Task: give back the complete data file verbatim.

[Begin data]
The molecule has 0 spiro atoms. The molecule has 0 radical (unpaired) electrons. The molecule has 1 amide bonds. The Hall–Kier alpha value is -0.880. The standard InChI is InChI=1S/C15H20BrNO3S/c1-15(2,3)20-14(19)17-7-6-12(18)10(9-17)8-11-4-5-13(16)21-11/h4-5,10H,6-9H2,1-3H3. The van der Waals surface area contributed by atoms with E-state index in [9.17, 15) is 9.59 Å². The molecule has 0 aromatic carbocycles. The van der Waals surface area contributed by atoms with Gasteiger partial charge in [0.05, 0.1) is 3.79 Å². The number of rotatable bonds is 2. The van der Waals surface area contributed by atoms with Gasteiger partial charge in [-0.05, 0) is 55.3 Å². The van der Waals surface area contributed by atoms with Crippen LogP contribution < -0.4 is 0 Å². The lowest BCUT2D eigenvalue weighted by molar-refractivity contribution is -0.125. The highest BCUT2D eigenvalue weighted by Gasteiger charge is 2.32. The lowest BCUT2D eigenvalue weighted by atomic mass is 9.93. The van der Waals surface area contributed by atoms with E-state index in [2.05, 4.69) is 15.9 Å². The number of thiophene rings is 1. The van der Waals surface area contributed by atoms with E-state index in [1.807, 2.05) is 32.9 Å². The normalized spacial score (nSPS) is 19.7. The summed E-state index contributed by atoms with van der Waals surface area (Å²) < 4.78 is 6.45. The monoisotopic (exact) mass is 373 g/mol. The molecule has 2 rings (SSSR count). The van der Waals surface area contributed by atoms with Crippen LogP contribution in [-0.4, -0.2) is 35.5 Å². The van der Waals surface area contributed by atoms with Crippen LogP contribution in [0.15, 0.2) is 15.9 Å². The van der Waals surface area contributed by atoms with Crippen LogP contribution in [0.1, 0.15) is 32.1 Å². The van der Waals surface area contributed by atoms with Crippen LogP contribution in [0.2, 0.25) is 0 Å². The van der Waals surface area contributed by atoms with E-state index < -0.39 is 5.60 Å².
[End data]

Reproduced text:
The molecule has 0 spiro atoms. The molecule has 0 radical (unpaired) electrons. The molecule has 1 amide bonds. The Hall–Kier alpha value is -0.880. The standard InChI is InChI=1S/C15H20BrNO3S/c1-15(2,3)20-14(19)17-7-6-12(18)10(9-17)8-11-4-5-13(16)21-11/h4-5,10H,6-9H2,1-3H3. The van der Waals surface area contributed by atoms with E-state index in [9.17, 15) is 9.59 Å². The molecule has 0 aromatic carbocycles. The van der Waals surface area contributed by atoms with Gasteiger partial charge in [0.05, 0.1) is 3.79 Å². The number of rotatable bonds is 2. The van der Waals surface area contributed by atoms with Gasteiger partial charge in [-0.05, 0) is 55.3 Å². The van der Waals surface area contributed by atoms with Crippen LogP contribution < -0.4 is 0 Å². The lowest BCUT2D eigenvalue weighted by molar-refractivity contribution is -0.125. The highest BCUT2D eigenvalue weighted by Gasteiger charge is 2.32. The lowest BCUT2D eigenvalue weighted by atomic mass is 9.93. The van der Waals surface area contributed by atoms with E-state index in [2.05, 4.69) is 15.9 Å². The number of thiophene rings is 1. The van der Waals surface area contributed by atoms with E-state index in [1.807, 2.05) is 32.9 Å². The normalized spacial score (nSPS) is 19.7. The summed E-state index contributed by atoms with van der Waals surface area (Å²) < 4.78 is 6.45. The monoisotopic (exact) mass is 373 g/mol. The molecule has 2 rings (SSSR count). The van der Waals surface area contributed by atoms with Crippen LogP contribution in [-0.4, -0.2) is 35.5 Å². The van der Waals surface area contributed by atoms with Crippen LogP contribution in [0.15, 0.2) is 15.9 Å². The van der Waals surface area contributed by atoms with Crippen LogP contribution in [0.1, 0.15) is 32.1 Å². The van der Waals surface area contributed by atoms with Crippen LogP contribution in [0.2, 0.25) is 0 Å². The van der Waals surface area contributed by atoms with E-state index < -0.39 is 5.60 Å².